Denouncing the government’s “let it rip” policies, including the return to in-person learning on the university campuses, Maria stated: “It’s definitely going to lead to outbreaks, there’s no denying that. I can see a lot of anxiety about the return to on-campus learning, especially for those who are immunocompromised or at a greater risk of contracting COVID.”

Maria said that the government’s junking of public health measures is being done “for the economy,” adding: “We were in lockdown for a long time so a lot of businesses lost profit. I guess the government is looking at it as ‘We saved enough people, it’s time to just move on and whoever suffers now, it’s too bad.’ It’s so depressing.”

Tom, 26, works at an inner-city Melbourne café owned by British-based multinational corporation Compass Group. The largest contract foodservice company in the world, Compass Group employs over 500,000 workers internationally and registered a profit before tax in 2021 of £464 million, up from £210 million the previous year.

Tom noted “our working conditions are now just as they were before the pandemic. Our staff is depleted but we have a full team behind the counter again, almost all casuals now, and mask-wearing is optional. They used to provide us with boxes of surgical masks but often these are missing. QR codes remain at the front door, but check-in is no longer enforced. There is no limit on how many diners can sit inside.”

Though no new restrictions were enforced at the café amid the Omicron surge, management told the staff, days after finding out, that three staff members had contracted COVID-19.

“Younger teenage workers in what’s called a ‘casual pool’ have gone months without shifts and mostly lost their jobs,” Tom explained. “Most of the chefs were laid off earlier last year and weren’t replaced. Many part-timers had to quit because they weren’t earning enough to support themselves, even with one or two other jobs.”

Tom said that “close contacts of the three infected workers were only advised to get tested themselves but were permitted to continue work if they wanted. Also, once they got tested, they could return to work while waiting for the results, instead of isolating.”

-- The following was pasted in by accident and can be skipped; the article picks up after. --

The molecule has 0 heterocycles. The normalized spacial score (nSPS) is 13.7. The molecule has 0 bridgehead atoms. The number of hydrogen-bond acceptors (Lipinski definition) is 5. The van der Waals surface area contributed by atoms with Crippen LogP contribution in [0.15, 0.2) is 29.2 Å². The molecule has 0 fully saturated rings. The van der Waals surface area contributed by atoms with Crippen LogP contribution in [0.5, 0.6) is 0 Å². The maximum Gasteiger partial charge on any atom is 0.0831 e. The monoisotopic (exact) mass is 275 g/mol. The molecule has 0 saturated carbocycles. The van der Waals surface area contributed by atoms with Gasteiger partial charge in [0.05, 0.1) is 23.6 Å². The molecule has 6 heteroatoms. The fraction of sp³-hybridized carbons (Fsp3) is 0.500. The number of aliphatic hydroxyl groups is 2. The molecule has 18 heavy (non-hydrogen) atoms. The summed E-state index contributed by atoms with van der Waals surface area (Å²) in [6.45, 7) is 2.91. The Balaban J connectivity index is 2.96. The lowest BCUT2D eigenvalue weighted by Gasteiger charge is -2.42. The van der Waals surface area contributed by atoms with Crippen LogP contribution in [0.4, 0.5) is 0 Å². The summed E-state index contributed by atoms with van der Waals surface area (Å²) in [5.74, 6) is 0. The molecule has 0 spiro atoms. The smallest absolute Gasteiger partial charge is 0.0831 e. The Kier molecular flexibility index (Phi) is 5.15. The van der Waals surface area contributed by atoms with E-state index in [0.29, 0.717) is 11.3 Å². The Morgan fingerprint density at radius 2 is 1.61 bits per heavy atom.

Working at the café for nearly five years, Tom stated: “Me and my colleagues are not in any of the retail or hospitality unions. A friend at work pointed this out the other day, wondering what the unions do because they’ve been totally non-existent for us. Another fellow worker complained that the unions hadn’t made a single statement about the pandemic.”

Tom also told the WSWS: “My brother caught COVID on a trip to Queensland over New Year’s and possibly brought it back to our family home. He was told by health authorities in Brisbane to isolate for seven days and then fly home without getting tested. He took a RAT when he got home and tested positive. We spoke to the Victorian Health Department, which told us not to worry, that he definitely wasn’t infectious, and therefore we could carry on with our normal lives. My Mum’s boss told her she didn’t officially qualify as a close contact and was encouraged to return to work.”

Referring to an earlier period in which there were at least some mitigation measures in place to stem the spread of the virus, Tom said: “I think if there were any differences on COVID policy between the federal and state governments, they were settled around last August. [Victorian State Labor Premier] Daniel Andrews started dismantling the lockdown even when we still had a thousand cases per day, and said we had to ‘learn to live with the virus.’

“Abandoning all safety measures was obviously based on financial concerns, not medical science. But people are clearly worried about the situation they face with Omicron.”

Responding to the perspective advanced by the World Socialist Web Site for the formation of committees, Tom said: “It’s in our hands now, whether we realise it or not.

“Your call to form rank-and-file committees at workplaces is clearly the right course to take. These discussions do need to take place across the hospitality industry. Omicron is highly contagious and poses a serious threat to workers and their families. In fact, organisation across industries will be the only way workers can protect themselves in the end, because we all face the same dangers.”